We have launched a new website and are reviewing this page. Find out more
Open daily 10.00 to 17.45 Admission free Menu

Supported by the Enid Linder Foundation

The V&A Illustration Awards celebrate the best illustration published over the last year. Original artwork from the best illustrated book, book cover, editorial illustration and student illustrator of the year are recognised.

Published Category

The 2006 Published Category judges were Professor Sir Peter Blake, Artist and pioneer of British Pop Art; Mariella Frostrup, Journalist and broadcaster; Mark Jones, Director of the V&A and Martha Richler (Marf), Cartoonist.

Tony Angell, illustration to 'In the Company of Crows and Ravens', by John M. Marzluff and Tony Angell. Published by Yale University Press, New Haven and London, 2005.

Tony Angell, illustration to 'In the Company of Crows and Ravens', by John M. Marzluff and Tony Angell. Published by Yale University Press, New Haven and London, 2005.

Book Illustration Award and Overall Winner

Tony Angell, llustration to 'In the Company of Crows and Ravens' by John M. Marzluff and Tony Angell

Yale University Press, New Haven and London, 2005

Illustrator, sculptor and author Tony Angell has won numerous awards, including the prestigious Master Artist Award of Leigh Yawkey Art Museum (2001). Angell’s artwork is found in public and private collections, and he has written several books on birds. He is active in Washington’s Nature Conservancy and was director of Environmental Education for thirty years.

Birds and nature have always fascinated him. As a child he spent his spare time bird watching, plant collecting and hiking. Bird artists Morris Graves and Don Eckelberry inspire him for their expressiveness, and Tlingit, Tsimshian and Haida carving and Japanese Edo screens for their emotion and form. These influences lead to an emphasis on form and line in his work and an emotional quality that brings his portraits alive.

Speaking to Deloris Tarzan in 1999 of his passion for crows and ravens, he said,

‘Their foibles are our own. They squabble within their families and wage battles with those clans that would impinge upon their home ground. Their lives involve a struggle for identity in their social hierarchy.’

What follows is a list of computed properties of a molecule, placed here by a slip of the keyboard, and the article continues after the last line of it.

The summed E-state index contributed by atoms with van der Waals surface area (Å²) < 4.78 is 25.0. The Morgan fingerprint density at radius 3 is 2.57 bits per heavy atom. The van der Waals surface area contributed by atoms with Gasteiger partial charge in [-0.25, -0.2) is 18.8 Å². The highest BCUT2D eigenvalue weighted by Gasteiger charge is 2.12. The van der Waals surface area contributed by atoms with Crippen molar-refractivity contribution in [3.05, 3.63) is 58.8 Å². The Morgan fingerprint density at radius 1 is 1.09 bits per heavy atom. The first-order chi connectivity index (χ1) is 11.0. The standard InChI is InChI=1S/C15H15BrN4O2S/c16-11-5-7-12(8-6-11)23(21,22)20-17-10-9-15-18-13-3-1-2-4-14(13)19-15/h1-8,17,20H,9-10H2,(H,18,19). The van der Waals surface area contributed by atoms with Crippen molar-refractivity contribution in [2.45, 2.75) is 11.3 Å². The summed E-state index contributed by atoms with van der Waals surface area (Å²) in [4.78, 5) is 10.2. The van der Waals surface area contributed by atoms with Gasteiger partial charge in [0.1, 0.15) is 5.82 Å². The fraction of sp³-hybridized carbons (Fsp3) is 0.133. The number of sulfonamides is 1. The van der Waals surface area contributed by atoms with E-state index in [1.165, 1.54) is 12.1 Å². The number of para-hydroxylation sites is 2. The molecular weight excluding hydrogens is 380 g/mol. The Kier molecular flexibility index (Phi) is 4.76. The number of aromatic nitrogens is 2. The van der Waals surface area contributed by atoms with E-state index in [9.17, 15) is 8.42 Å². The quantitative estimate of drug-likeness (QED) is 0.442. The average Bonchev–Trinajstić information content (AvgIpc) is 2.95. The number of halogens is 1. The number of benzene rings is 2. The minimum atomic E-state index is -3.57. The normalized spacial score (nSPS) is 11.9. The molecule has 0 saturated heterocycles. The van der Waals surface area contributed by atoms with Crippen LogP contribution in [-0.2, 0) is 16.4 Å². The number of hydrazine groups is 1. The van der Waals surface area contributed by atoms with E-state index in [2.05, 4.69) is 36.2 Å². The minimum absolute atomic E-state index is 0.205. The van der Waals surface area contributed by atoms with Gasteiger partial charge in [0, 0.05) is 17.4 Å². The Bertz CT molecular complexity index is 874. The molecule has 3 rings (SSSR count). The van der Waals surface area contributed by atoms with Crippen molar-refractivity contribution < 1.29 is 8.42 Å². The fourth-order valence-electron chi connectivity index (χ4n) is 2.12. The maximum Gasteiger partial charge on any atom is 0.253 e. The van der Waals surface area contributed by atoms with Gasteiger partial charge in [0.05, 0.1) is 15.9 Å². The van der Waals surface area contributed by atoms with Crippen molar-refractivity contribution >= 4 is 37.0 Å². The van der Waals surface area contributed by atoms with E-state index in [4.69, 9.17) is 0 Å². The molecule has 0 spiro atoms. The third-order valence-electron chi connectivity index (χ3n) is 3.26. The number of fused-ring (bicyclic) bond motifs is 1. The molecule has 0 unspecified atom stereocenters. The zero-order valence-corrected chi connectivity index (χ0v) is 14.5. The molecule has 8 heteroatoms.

Of his work on 'In the Company of Crows and Ravens', Angell says:

‘Often, when the writer or artist pauses to look closely at his or her subject, even greater mysteries can appear just as understanding and resolution is arrived at. So it has been with this collection of drawings that brought me closer to my subject. Ravens and crows have become a lens through which I have clarified my vision of Nature and my place in it. At the same time they have further informed me of the natural world and its complexity, they have also left me feeling humble in realizing how much more there is to know. The best way for me to depict my subject is to work from the inside out. I have lived with and been in close proximity to these subjects and have a "feeling" about them that influences my illustration. They are not merely forms on a landscape to be precisely delineated, but they are spirited personalities, intelligent and insightful and who knows, perhaps a bit of the supernatural as well. My challenge in illustration is to convey these somewhat intangible qualities in a manner that compliments and expands our narrative.’

Visit Tony Angell's website

Audrey Niffenegger, illustration to 'The Three Incestuous Sisters', aquatint etchings from zinc plates, hand-coloured with watercolours, on Sakamoto paper. Published by Jonathan Cape, Random House London, 2005

Audrey Niffenegger, illustration to 'The Three Incestuous Sisters', aquatint etchings from zinc plates, hand-coloured with watercolours, on Sakamoto paper. Published by Jonathan Cape, Random House London, 2005

Book Illustration Award Runner-Up

Audrey Niffenegger, illustrations to 'The Three Incestuous Sisters'

Published by Jonathan Cape, Random House London, 2005

Audrey Niffenegger is a printmaker who exhibits her artist-books, paintings, prints and drawings. She is represented by Printworks Gallery in Chicago. Her artwork is found in libraries, museums and private collections internationally. She also enjoys writing. Her first novel, 'The Time Traveler’s Wife', was long-listed for the Orange Prize in 2004 and won a British Book Award in 2006.

The idea for the ‘incestuous’ sisters came from a dream. Eighty-one prints take us through the story of three sisters engrossed in each others’ lives. Although she originally issued them as ten handmade books, begun in 1985 and completed in 1999, the artist is pleased to take advantage of modern publishing to reach a wider audience.